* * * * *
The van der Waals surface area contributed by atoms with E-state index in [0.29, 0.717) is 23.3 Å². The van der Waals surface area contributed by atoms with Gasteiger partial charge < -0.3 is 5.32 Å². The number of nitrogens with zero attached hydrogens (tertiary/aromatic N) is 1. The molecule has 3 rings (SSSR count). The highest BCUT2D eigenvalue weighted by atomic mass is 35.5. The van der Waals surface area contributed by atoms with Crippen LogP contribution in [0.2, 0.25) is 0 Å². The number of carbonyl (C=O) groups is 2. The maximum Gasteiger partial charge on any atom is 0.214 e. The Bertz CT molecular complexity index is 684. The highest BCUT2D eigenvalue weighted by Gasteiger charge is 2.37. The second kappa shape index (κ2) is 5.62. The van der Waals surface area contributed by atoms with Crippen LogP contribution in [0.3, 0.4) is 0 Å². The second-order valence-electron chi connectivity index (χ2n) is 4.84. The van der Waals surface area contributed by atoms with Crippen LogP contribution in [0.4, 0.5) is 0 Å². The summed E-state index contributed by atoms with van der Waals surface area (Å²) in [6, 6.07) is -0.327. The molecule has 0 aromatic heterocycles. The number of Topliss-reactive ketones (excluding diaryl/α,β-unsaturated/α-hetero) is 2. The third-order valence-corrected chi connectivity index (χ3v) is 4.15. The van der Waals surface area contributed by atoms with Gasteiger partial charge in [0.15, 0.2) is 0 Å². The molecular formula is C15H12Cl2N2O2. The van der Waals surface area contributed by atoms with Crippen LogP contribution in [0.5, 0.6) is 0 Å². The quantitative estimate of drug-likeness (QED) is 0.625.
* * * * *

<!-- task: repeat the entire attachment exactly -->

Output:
The van der Waals surface area contributed by atoms with E-state index in [0.29, 0.717) is 23.3 Å². The van der Waals surface area contributed by atoms with Gasteiger partial charge < -0.3 is 5.32 Å². The number of nitrogens with zero attached hydrogens (tertiary/aromatic N) is 1. The molecule has 3 rings (SSSR count). The highest BCUT2D eigenvalue weighted by atomic mass is 35.5. The van der Waals surface area contributed by atoms with Crippen LogP contribution in [0.2, 0.25) is 0 Å². The number of carbonyl (C=O) groups is 2. The maximum Gasteiger partial charge on any atom is 0.214 e. The Bertz CT molecular complexity index is 684. The highest BCUT2D eigenvalue weighted by Gasteiger charge is 2.37. The second kappa shape index (κ2) is 5.62. The van der Waals surface area contributed by atoms with Crippen LogP contribution in [0.3, 0.4) is 0 Å². The second-order valence-electron chi connectivity index (χ2n) is 4.84. The van der Waals surface area contributed by atoms with Crippen LogP contribution in [0.4, 0.5) is 0 Å². The summed E-state index contributed by atoms with van der Waals surface area (Å²) in [6, 6.07) is -0.327. The molecule has 0 aromatic heterocycles. The number of Topliss-reactive ketones (excluding diaryl/α,β-unsaturated/α-hetero) is 2. The third-order valence-corrected chi connectivity index (χ3v) is 4.15. The van der Waals surface area contributed by atoms with Gasteiger partial charge in [0.15, 0.2) is 0 Å². The molecular formula is C15H12Cl2N2O2. The van der Waals surface area contributed by atoms with Crippen LogP contribution in [0.5, 0.6) is 0 Å². The quantitative estimate of drug-likeness (QED) is 0.625.